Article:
That’s really the story of Lords of Shadow: wasted potential. It all starts with the new envisioning of Belmont — this kid is devoid of any personality, has poor voice acting and looks like Generic Video Game Hero #3999573. The game’s environments, while absolutely beautiful, feel hollow and uninviting. The game attempts to create the feel of a wide open world, but it actually comes across as boxed in. Only narrow sections of the massive environments are open for use, which makes the gameplay feel like it is stuck a generation behind. LOS also uses a fixed camera, and it is absolutely horrible. The camera angles have a habit of changing at the most inopportune times, causing more cheap deaths and hiding crucial game elements.

Simple tweaks here and there would have led to an infinitely more rewarding experience. It’s not that Castlevania: Lords of Shadow is necessarily a bad game, it’s just that it doesn’t do anything particularly well. Everything here has been done before, and the total sum of all parts is merely average. It’s a shame that Konami felt the need to add the Castlevania name to this title because Lords of Shadow simply represents another failed effort to “upgrade” the series.

5/10 – average

Video Game Review: Silent Hill: Shattered Memories [PSP, 2009]

Silent Hill: Shattered Memories [PSP, 2009]

Silent Hill: Shattered Memories
System: PSP
Developer: Climax Studios
Publisher: Konami Digital Entertainment
Release Date: December 8, 2009

Let me begin by saying that I haven’t played a Silent Hill game since the original PSOne classic came out in 1999. Apparently I am missing out because I have heard nothing but rave reviews for most of the PS2 games. As a way for me to get back into the series, I picked up Silent Hill: Shattered Memories. Some will say that this is a bit of an odd choice to begin with since the game labels itself as a “revisioning” of the first game, and it is quite a bit different from the the rest of the series. Still, I got sucked into the psychological side of Shattered Memories, and that’s what maintained my interest throughout.

Right from the start, the game opens with a red “Psychology Warning” screen similar to the FBI warnings that preface movie DVDs. The message claims that “it gets to know who you really are” and that “the game plays you as much as you play it.” Bold statements to be sure, but I have to admit I was intrigued by this idea.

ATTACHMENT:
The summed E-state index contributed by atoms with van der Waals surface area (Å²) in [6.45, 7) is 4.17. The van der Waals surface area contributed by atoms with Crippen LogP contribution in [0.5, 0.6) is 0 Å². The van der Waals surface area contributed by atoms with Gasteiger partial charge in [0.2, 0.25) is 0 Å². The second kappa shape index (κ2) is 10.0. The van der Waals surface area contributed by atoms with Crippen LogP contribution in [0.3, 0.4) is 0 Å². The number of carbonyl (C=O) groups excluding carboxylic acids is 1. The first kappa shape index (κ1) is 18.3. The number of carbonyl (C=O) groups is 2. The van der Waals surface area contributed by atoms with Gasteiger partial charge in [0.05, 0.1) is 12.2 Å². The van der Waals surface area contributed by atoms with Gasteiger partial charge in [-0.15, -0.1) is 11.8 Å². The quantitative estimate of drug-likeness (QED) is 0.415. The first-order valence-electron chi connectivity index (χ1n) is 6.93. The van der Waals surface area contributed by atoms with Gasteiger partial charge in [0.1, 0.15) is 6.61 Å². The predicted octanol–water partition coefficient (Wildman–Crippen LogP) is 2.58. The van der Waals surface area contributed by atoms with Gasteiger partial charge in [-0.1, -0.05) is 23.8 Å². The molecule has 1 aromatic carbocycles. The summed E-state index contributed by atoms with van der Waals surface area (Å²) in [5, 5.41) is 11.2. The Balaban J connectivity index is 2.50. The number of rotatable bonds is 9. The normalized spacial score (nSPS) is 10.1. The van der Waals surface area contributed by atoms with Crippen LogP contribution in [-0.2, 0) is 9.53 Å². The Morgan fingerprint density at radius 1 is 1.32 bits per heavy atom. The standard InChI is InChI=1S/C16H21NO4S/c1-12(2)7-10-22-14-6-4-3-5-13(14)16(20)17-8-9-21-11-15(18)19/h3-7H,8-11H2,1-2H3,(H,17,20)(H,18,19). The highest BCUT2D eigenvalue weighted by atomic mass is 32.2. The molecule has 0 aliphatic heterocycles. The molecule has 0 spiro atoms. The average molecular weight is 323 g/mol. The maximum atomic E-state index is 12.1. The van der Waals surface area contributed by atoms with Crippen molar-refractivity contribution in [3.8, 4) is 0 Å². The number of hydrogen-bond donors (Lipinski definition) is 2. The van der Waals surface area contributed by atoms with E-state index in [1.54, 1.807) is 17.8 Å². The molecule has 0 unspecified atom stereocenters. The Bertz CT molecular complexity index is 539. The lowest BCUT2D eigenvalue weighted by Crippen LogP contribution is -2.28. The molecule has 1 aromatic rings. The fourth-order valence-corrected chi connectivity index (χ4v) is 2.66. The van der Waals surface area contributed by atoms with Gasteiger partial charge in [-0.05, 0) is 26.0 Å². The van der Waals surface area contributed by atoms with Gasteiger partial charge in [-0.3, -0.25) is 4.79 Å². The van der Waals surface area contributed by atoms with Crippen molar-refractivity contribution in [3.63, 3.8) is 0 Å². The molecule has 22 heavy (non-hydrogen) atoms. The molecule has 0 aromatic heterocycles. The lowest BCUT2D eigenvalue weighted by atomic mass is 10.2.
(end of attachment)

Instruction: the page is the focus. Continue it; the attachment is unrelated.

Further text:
Silent Hill: Shattered Memories [PSP, 2009]

The game uses psychology in the form of therapy sequences in which you answer a series of personal questions. Your answers to these questions ultimately shape the game around you, and there will be several differences in the game depending on your responses. Some are subtle, such as a tavern turning into either a sports bar or an Irish pub, but others are significant and can lead to some pretty wild endings. It’s a neat feature, and I would love to see more games do something like this.

Just like the original Silent Hill, you play as Harry Mason as he searches for his missing daughter in the eponymous town. Some familiar faces pop up but they are completely different than you may remember. This is a brand new adventure, and the story is a fresh take on the original concept.

The game is decidely split into two styles of gameplay. The main portion revolves around Harry searching frantically for signs of his daughter, finding clues and asking people for help. These segments are completely devoid of combat, which takes some getting used to. Whereas typical survival horror games rely on the unknown and keeping an eye out for unwanted surprises, Shattered Memories has none of this. In the main segments, there are no enemies and it is impossible to get hurt. Instead, occasional puzzles are thrown in the mix to keep interest while Harry is exploring the town. This could get pretty boring actually, but Climax keeps the suspense in tact by throwing a bunch of plot curveballs your way while focusing on some interesting character development.

Silent Hill: Shattered Memories [PSP, 2009]

The other style of gameplay comes in the form of nightmares. In these scenes, nearly everything in the world turns to ice, and Harry has to escape these environments to get things back to normal. The catch is that there are enemies in these areas, and they can kill you. You can’t fight back other than to throw them off your back. This can lead to some frantic situations when a bunch of them hunt you down and jump you at the same time. Unfortunately, while these segments are meant to provide some sense of thrills in the game, they are very poorly executed. The nightmares essentially turn into a series of trial and error sequences where you quickly run from door to door with no clear idea of where to go next. There’s nothing you can do other than keep trying to find the exit while hoping the enemies don’t catch up to you. After a while, I began to dread these moments. Not because they were scary, but because they were just not fun.

It’s a shame that the nightmare gameplay is so tedious because I really enjoyed the rest of the game, even with its lack of real combat. The story kept me interested throughout, and the ending was just phenomenal. Seriously, the end made me glad I stuck around for the entire game (which admittedly is very short). Shattered Memories is a good effort that utilizes unique psychological aspects, but it will surely alienate some gamers since it isn’t a proper survival horror title. Still, it’s worth a shot if nothing other than to see “how the game plays you.”